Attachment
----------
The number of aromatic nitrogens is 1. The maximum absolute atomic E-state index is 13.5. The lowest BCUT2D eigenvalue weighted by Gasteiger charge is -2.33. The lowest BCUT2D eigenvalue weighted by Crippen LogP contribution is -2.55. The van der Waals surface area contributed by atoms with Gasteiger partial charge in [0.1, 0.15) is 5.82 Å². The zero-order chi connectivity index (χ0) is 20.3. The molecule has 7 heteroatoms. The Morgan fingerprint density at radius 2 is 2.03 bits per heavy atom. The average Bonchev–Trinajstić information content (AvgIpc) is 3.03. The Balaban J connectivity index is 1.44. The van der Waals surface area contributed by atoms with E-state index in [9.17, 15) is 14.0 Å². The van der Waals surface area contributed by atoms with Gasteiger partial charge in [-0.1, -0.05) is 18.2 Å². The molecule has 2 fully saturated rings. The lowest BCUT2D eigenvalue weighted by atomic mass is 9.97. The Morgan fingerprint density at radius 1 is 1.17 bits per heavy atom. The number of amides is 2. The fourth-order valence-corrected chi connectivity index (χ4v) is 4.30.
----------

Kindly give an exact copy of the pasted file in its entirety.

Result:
The number of aromatic nitrogens is 1. The maximum absolute atomic E-state index is 13.5. The lowest BCUT2D eigenvalue weighted by Gasteiger charge is -2.33. The lowest BCUT2D eigenvalue weighted by Crippen LogP contribution is -2.55. The van der Waals surface area contributed by atoms with Gasteiger partial charge in [0.1, 0.15) is 5.82 Å². The zero-order chi connectivity index (χ0) is 20.3. The molecule has 7 heteroatoms. The Morgan fingerprint density at radius 2 is 2.03 bits per heavy atom. The average Bonchev–Trinajstić information content (AvgIpc) is 3.03. The Balaban J connectivity index is 1.44. The van der Waals surface area contributed by atoms with E-state index in [9.17, 15) is 14.0 Å². The van der Waals surface area contributed by atoms with Gasteiger partial charge in [-0.1, -0.05) is 18.2 Å². The molecule has 2 fully saturated rings. The lowest BCUT2D eigenvalue weighted by atomic mass is 9.97. The Morgan fingerprint density at radius 1 is 1.17 bits per heavy atom. The number of amides is 2. The fourth-order valence-corrected chi connectivity index (χ4v) is 4.30.